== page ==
A novel multistep mechanism for oxygen binding to ferrous hemoproteins: rapid kinetic analysis of ferrous-dioxy myeloperoxidase (compound III) formation.
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Myeloperoxidase (MPO), a hemoprotein that uses H(2)O(2) as the electron acceptor in the catalysis of oxidative reactions, is implicated as a participant in inflammatory injury and cardiovascular diseases. Mechanisms for turning off this enzyme once released, preventing unwanted tissue injury, are poorly understood. We recently demonstrated that MPO heme reduction causes collapse of the heme pocket, as monitored by significant reductions in the rates of diatomic ligand binding to the heme iron. Using spectral and rapid kinetic measurements, we now demonstrate that molecular oxygen (O(2)) binds to ferrous MPO (MPO-Fe(II)) in a distinct and novel mechanism. Rather than occurring through a simple, reversible, one-step mechanism, as is typical for O(2) binding to other ferrous hemoproteins, the reaction involves several kinetically and spectroscopically distinguishable intermediates. Diode array spectrophotometric and stopped-flow studies reveal that the formation of the MPO-Fe(II)-O(2) complex consists of at least three elementary steps and includes at least two sequential transient intermediates. The first step involves reversible formation of a transient intermediate via an O(2)-dependent mechanism, followed by two sequential O(2)-independent steps that appear to be conformational in origin. Insights into mechanisms for inactivating MPO and the novel mode of O(2) binding to the hemoprotein may provide important clues toward understanding the catalytic action of MPO.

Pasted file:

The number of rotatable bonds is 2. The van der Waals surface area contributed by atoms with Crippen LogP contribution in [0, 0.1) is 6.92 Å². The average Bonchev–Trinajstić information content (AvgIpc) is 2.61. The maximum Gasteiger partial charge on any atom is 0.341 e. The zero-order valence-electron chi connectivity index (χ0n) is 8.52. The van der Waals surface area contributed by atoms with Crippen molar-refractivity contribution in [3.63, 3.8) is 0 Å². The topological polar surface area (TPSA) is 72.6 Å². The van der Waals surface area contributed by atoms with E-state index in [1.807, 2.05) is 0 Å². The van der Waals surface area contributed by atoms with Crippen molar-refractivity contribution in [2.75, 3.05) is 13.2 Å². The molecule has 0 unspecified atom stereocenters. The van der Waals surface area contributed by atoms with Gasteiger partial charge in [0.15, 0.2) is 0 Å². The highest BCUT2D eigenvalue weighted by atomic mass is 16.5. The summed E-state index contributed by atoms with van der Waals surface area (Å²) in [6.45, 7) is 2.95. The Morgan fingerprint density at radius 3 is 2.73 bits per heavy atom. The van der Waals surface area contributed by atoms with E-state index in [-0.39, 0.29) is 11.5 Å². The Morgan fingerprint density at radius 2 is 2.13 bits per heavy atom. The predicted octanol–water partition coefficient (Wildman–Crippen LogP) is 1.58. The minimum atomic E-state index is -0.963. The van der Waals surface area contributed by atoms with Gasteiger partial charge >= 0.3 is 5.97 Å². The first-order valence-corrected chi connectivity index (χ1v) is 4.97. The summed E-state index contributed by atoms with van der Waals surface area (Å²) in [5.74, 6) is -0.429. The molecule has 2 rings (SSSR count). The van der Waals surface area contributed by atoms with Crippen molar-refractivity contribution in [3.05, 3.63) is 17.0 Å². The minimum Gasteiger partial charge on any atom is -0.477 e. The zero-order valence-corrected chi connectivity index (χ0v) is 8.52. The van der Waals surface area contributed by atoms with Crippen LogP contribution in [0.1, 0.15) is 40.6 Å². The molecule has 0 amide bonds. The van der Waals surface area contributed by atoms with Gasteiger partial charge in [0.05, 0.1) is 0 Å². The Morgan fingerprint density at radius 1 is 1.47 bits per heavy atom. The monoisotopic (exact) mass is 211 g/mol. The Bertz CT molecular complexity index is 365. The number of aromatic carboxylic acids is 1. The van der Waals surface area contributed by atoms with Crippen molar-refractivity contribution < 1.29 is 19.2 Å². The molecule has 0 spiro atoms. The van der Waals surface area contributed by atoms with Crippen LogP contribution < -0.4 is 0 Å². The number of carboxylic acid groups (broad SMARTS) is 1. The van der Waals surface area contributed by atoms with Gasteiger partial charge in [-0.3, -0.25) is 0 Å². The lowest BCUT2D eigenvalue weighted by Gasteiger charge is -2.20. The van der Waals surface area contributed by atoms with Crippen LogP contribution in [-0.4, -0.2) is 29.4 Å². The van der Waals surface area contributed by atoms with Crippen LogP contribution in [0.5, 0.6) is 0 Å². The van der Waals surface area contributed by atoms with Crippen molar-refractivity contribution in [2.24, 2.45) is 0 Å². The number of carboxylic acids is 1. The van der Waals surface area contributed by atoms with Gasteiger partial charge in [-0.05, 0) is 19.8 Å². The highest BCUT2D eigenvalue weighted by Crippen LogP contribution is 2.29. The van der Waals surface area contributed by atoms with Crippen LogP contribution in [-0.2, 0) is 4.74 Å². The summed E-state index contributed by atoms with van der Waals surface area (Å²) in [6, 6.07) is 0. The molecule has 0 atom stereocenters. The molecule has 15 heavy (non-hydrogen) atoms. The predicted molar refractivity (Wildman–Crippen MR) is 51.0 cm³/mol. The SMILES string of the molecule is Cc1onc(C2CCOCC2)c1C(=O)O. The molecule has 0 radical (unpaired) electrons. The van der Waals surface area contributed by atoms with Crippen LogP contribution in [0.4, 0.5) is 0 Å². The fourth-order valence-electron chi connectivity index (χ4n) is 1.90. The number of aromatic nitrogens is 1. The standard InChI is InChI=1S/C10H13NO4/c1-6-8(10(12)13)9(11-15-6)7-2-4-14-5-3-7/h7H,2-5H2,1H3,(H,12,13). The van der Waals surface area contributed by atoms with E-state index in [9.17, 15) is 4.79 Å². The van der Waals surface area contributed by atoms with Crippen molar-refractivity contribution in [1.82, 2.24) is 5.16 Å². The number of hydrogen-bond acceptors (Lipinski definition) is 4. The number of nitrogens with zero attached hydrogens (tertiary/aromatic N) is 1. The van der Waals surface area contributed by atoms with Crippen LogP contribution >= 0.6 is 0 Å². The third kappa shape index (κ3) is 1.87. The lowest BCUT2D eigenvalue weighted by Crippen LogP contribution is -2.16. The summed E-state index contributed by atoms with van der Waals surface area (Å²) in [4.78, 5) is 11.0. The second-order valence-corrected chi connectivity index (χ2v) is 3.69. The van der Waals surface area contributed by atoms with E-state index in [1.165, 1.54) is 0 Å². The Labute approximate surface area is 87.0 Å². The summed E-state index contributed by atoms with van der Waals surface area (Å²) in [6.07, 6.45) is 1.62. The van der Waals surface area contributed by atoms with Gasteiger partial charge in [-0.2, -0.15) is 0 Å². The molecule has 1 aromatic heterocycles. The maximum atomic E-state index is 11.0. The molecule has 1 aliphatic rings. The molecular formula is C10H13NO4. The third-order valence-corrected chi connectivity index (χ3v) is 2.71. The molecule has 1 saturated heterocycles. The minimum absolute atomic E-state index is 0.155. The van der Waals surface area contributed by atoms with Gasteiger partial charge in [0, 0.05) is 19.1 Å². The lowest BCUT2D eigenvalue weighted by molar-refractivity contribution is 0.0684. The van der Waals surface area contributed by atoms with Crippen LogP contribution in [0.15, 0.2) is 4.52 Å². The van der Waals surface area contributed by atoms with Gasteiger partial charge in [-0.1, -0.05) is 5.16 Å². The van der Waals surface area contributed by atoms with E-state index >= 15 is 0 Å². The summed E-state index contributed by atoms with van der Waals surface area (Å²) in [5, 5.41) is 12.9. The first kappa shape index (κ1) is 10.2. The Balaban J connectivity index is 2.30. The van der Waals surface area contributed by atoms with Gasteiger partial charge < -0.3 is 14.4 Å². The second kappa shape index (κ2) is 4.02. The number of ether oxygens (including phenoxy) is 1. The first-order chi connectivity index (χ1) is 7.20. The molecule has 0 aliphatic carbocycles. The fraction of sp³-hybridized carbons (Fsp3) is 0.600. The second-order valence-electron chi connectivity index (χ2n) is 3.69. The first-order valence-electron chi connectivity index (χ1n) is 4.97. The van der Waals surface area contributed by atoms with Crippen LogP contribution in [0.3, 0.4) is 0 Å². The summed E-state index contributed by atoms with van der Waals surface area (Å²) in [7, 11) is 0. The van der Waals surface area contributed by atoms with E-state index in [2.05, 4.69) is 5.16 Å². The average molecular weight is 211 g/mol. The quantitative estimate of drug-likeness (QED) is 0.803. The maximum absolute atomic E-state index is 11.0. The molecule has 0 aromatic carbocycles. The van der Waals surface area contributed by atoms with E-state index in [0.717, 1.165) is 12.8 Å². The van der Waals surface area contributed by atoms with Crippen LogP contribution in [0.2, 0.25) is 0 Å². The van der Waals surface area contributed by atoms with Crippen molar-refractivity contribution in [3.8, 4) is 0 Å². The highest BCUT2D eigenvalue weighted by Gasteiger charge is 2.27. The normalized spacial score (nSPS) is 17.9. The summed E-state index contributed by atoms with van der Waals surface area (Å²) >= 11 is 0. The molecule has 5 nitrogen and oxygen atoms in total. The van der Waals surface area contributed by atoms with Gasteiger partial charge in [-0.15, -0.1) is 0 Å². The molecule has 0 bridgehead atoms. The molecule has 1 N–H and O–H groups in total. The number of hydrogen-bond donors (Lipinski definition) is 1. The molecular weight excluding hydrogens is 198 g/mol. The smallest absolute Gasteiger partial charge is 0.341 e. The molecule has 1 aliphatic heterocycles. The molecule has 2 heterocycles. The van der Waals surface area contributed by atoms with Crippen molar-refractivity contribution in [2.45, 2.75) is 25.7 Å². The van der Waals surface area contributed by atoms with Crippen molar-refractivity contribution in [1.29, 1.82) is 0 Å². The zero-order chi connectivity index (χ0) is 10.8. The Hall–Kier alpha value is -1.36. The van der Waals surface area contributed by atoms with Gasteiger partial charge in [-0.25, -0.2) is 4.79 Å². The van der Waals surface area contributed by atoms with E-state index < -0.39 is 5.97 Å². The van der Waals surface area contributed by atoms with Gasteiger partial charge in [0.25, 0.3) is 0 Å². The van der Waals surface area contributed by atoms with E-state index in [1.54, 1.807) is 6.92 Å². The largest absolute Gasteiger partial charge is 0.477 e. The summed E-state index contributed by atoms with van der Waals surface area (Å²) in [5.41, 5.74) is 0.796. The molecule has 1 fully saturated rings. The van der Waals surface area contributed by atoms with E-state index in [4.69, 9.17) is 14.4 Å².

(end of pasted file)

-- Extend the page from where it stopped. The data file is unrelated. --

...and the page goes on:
author list (cited authors)
Abu-Soud, H. M., Raushel, F. M., & Hazen, S. L.
complete list of authors
Abu-Soud, Husam M||Raushel, Frank M||Hazen, Stanley L